Sculptures of Alexander the Great are perhaps the most symbolic indicators of the ongoing animosity between Greece and the Republic of Macedonia—a country that came into existence following the dissolution of the former Yugoslavia. Greece perceives the Republic of Macedonia as a veiled threat to a region within its own territory that bears the same name. It is a conflict that is not only about borders or population; it is instead aimed towards the past, and cultural identities. Despite the protests of Greece, the government of Macedonia continues to feverishly attach its identity to the ancient period, and erect one Alexander the Great statue after the other. The question that concerns Çavuşoğlu is in the precise centre of this debate, dating back to the time of the Ancient Kingdom of Macedonia: who is the “true owner” of Macedonian cultural heritage? In “Gordian Knot”, the replica of the Head of Alexander does not only breach the singularity of the original, it also questions the claim of rights regarding history and land via cultural heritage. Departing from this debate, Çavuşoğlu’s installation dissects the argument that nations/individuals can sustain their existence only insofar as they are able to position their origins in the past, and in fact, that this continuity can, if necessary, be invented.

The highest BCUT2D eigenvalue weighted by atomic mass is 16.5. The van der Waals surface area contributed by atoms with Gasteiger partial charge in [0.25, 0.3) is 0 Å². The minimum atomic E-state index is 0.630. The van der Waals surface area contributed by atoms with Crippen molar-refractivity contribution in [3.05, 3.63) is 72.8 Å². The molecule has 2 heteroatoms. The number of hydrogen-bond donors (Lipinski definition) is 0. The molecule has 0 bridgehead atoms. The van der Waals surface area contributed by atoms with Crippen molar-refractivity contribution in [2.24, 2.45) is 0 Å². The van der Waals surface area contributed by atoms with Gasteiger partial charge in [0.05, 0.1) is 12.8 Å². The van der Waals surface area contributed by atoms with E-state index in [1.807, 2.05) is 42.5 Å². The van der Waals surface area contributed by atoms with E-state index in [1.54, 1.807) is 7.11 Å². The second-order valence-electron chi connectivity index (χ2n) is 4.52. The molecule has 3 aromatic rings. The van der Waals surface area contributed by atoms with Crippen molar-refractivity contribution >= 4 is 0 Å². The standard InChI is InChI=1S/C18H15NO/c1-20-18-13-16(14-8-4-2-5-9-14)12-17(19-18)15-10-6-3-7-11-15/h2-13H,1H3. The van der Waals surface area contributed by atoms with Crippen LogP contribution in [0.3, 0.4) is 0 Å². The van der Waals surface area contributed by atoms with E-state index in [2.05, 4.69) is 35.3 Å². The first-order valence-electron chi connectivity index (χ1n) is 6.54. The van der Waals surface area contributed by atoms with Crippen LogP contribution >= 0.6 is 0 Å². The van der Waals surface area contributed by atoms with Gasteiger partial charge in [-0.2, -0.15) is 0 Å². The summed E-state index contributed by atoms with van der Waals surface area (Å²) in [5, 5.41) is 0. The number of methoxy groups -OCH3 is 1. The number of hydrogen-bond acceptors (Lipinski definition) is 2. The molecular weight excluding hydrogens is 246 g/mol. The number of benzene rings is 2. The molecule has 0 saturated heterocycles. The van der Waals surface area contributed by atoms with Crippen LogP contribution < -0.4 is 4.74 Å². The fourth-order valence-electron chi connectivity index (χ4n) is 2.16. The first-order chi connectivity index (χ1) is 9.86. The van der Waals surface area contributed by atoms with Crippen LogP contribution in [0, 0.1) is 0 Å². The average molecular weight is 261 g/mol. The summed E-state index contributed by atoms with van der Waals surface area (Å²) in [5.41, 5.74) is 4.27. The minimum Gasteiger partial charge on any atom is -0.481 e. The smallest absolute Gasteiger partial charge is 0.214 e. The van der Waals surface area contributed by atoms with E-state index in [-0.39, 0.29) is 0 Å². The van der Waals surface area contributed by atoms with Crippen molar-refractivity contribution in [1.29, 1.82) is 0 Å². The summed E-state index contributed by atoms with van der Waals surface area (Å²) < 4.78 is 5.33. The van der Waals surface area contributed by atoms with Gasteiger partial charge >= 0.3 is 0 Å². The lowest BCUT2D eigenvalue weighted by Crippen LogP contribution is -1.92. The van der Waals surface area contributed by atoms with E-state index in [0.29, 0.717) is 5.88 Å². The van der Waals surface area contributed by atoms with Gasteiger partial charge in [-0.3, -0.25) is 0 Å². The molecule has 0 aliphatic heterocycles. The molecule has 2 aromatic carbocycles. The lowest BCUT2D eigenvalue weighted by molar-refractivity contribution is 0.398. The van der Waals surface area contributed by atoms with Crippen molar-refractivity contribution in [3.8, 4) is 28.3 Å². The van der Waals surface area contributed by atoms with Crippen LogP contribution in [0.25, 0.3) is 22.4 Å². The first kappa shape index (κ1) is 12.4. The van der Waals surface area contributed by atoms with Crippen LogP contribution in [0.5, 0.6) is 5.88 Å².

Extract from Özge Ersoy’s article commissioned by ARTER for the exhibition catalogue of Envy, Enmity, Embarrassmenttext. Read the full version here.
Ceramic, 50 x 29, h: 28 cm.
Photo: Hadiye Cangökçe